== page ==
‘Still Summer’, however, is simply a celebration of the summer like days we are experiencing, in September, here in Glasgow. Following such a wet, dismal summer I felt sure it would be next year before enjoying this level of warmth and sunshine.

Although I was almost tempted to leave the photograph unedited (other than having chosen Lowy + Blanko as my hipstamatic lens/film combination), I decided to emphasise the lightness of the air and warmth that I was feeling.

The choice of colours, for me, reflect this sense of lightness I was experiencing, and the joy I felt when seeing these glorious flowers, whilst, creating an almost 2D effect.

Snapseed, ArtStudio, possibly Snapseed and Brushstroke, as well as Stackables and maybe Distressed FX. It is one of my images that I worked intuitively until I felt it was finished.”

Summer’s end

Photo by Claude Panneton

Summer’s end‘ by Claude Panneton – “I took this photo recently while driving through Arnprior, Ontario, Canada. A dear friend of mine had recently taken photos there and had told me where the field was. I was fortunate to have a nice dramatic sky to work with, and because the flowers were looking downward, and I was returning from a wonderful summer reunion with someone I care for, it inspired the “summer’s end” title.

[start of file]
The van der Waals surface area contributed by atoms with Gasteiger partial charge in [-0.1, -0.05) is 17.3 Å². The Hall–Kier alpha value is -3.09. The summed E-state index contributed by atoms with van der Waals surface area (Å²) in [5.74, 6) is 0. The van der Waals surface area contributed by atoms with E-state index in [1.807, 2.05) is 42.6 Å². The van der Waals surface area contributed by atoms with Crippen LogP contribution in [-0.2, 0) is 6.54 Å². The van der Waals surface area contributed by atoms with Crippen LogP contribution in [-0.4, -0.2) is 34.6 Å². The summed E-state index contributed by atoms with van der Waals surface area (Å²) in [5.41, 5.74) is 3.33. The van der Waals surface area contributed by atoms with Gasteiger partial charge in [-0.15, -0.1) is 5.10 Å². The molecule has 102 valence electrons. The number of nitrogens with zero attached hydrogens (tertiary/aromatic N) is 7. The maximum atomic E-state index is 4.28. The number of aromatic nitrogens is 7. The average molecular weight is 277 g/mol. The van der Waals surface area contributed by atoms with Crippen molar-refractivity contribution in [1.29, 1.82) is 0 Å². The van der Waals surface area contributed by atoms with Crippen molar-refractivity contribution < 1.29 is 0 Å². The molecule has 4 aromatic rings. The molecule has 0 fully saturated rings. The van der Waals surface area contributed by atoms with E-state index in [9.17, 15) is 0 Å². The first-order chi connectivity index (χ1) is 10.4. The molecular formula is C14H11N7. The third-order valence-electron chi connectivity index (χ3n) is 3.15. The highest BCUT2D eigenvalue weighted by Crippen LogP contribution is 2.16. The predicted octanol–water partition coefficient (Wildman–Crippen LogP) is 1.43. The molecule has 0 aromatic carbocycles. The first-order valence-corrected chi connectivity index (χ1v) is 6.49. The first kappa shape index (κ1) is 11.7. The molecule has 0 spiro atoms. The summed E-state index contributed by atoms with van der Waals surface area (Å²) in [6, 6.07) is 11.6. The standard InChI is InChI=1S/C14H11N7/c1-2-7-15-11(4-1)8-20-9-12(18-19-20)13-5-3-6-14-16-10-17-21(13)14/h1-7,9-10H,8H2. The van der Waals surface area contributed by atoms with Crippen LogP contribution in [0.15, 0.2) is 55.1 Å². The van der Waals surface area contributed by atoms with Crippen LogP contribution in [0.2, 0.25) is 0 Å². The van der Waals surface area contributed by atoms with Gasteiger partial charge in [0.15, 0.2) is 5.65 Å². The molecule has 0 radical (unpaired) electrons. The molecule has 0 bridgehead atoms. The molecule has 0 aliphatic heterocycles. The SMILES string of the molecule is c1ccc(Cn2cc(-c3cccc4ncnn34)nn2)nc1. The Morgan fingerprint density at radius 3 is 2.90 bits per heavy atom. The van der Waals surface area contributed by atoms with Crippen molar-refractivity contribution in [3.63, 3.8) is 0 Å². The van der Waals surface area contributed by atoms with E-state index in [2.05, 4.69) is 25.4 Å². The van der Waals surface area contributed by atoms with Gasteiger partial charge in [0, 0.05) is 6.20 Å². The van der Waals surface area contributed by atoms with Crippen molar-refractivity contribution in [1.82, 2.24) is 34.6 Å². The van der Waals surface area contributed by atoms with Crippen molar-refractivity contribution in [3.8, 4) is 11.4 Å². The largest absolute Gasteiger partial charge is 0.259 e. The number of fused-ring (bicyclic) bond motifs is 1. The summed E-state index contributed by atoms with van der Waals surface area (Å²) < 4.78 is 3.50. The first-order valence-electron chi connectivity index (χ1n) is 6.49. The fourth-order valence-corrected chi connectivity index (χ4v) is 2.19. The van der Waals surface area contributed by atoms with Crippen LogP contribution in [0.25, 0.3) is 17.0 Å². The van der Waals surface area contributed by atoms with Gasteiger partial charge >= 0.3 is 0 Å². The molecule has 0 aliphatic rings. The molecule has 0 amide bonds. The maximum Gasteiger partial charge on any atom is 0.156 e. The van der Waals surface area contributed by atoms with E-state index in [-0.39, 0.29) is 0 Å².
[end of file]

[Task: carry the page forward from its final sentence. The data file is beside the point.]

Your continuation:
The image was taken with my iPhone six and processed using Icolorama, Snapseed and Mextures. ”

Rose

Photo by Andrew Lucchesi

Rose‘ by Andrew Lucchesi – “I shoot a lot of flowers with my iPhone, but one thing that is lacking in the photos is depth of field. I got Olloclip macro lenses with 7x, 14x, and 21x magnification. These provide a very shallow depth of field. I couldn’t wait to try out the lenses on flowers. I bought a flower arrangement so I could experiment with a variety of flowers. I shot indoors so I could control the lighting and wouldn’t have to worry about wind. After some trial and error, I discovered that I liked shots of roses at high magnification. This gives them a dreamy, painterly feeling and an almost abstract composition.”

Here comes the sun

Photo by Em Kachouro

Here comes the sun‘ by Em Kachouro – “The friendly sunflower’s head on Grandma Rosa’s 100-year-old wooden kitchen table. I like the way the grains build a geometric pattern and the green aureoles against the wood. The traces of use on the table giving the vague idea of leaves and a stalk. Yes, we are here. I overlaid it with a warm texture in Stackables app, no further edits.”